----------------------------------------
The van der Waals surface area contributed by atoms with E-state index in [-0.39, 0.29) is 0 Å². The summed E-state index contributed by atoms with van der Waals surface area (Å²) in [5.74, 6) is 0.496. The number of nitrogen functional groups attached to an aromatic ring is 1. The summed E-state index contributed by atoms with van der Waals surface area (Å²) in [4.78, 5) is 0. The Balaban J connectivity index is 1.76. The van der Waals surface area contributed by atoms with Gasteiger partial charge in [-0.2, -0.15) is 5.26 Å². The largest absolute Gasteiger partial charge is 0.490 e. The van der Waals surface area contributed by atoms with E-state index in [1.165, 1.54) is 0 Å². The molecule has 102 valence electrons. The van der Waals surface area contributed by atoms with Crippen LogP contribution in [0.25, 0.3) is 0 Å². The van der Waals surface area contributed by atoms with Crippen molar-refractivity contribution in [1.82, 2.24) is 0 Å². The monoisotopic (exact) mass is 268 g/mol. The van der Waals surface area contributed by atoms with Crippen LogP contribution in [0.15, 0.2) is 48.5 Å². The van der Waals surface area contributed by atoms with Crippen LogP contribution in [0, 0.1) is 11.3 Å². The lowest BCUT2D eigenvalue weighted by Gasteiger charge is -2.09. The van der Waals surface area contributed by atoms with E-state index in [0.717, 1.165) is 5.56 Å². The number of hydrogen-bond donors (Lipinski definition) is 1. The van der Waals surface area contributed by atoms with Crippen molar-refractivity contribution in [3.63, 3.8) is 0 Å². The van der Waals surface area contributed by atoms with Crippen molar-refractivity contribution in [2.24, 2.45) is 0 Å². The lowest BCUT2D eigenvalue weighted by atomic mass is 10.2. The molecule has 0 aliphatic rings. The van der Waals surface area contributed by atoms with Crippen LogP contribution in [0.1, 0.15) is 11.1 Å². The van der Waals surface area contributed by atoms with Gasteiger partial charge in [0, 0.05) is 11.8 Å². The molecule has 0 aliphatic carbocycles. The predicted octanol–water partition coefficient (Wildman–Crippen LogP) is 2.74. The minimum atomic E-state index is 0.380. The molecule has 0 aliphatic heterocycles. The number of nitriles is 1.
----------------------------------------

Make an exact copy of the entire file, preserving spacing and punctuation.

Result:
The van der Waals surface area contributed by atoms with E-state index in [-0.39, 0.29) is 0 Å². The summed E-state index contributed by atoms with van der Waals surface area (Å²) in [5.74, 6) is 0.496. The number of nitrogen functional groups attached to an aromatic ring is 1. The summed E-state index contributed by atoms with van der Waals surface area (Å²) in [4.78, 5) is 0. The Balaban J connectivity index is 1.76. The van der Waals surface area contributed by atoms with Gasteiger partial charge in [-0.2, -0.15) is 5.26 Å². The largest absolute Gasteiger partial charge is 0.490 e. The van der Waals surface area contributed by atoms with E-state index in [1.165, 1.54) is 0 Å². The molecule has 102 valence electrons. The van der Waals surface area contributed by atoms with Crippen LogP contribution in [0.25, 0.3) is 0 Å². The van der Waals surface area contributed by atoms with Crippen molar-refractivity contribution in [1.82, 2.24) is 0 Å². The monoisotopic (exact) mass is 268 g/mol. The van der Waals surface area contributed by atoms with Crippen LogP contribution in [0.15, 0.2) is 48.5 Å². The van der Waals surface area contributed by atoms with Crippen LogP contribution in [0, 0.1) is 11.3 Å². The lowest BCUT2D eigenvalue weighted by Gasteiger charge is -2.09. The van der Waals surface area contributed by atoms with E-state index in [0.717, 1.165) is 5.56 Å². The number of hydrogen-bond donors (Lipinski definition) is 1. The van der Waals surface area contributed by atoms with Crippen molar-refractivity contribution in [3.63, 3.8) is 0 Å². The van der Waals surface area contributed by atoms with Crippen molar-refractivity contribution in [2.24, 2.45) is 0 Å². The lowest BCUT2D eigenvalue weighted by atomic mass is 10.2. The molecule has 0 aliphatic rings. The van der Waals surface area contributed by atoms with Crippen LogP contribution in [0.1, 0.15) is 11.1 Å². The van der Waals surface area contributed by atoms with Gasteiger partial charge in [0, 0.05) is 11.8 Å². The molecule has 0 aliphatic carbocycles. The predicted octanol–water partition coefficient (Wildman–Crippen LogP) is 2.74. The minimum atomic E-state index is 0.380. The molecule has 0 aliphatic heterocycles. The number of nitriles is 1.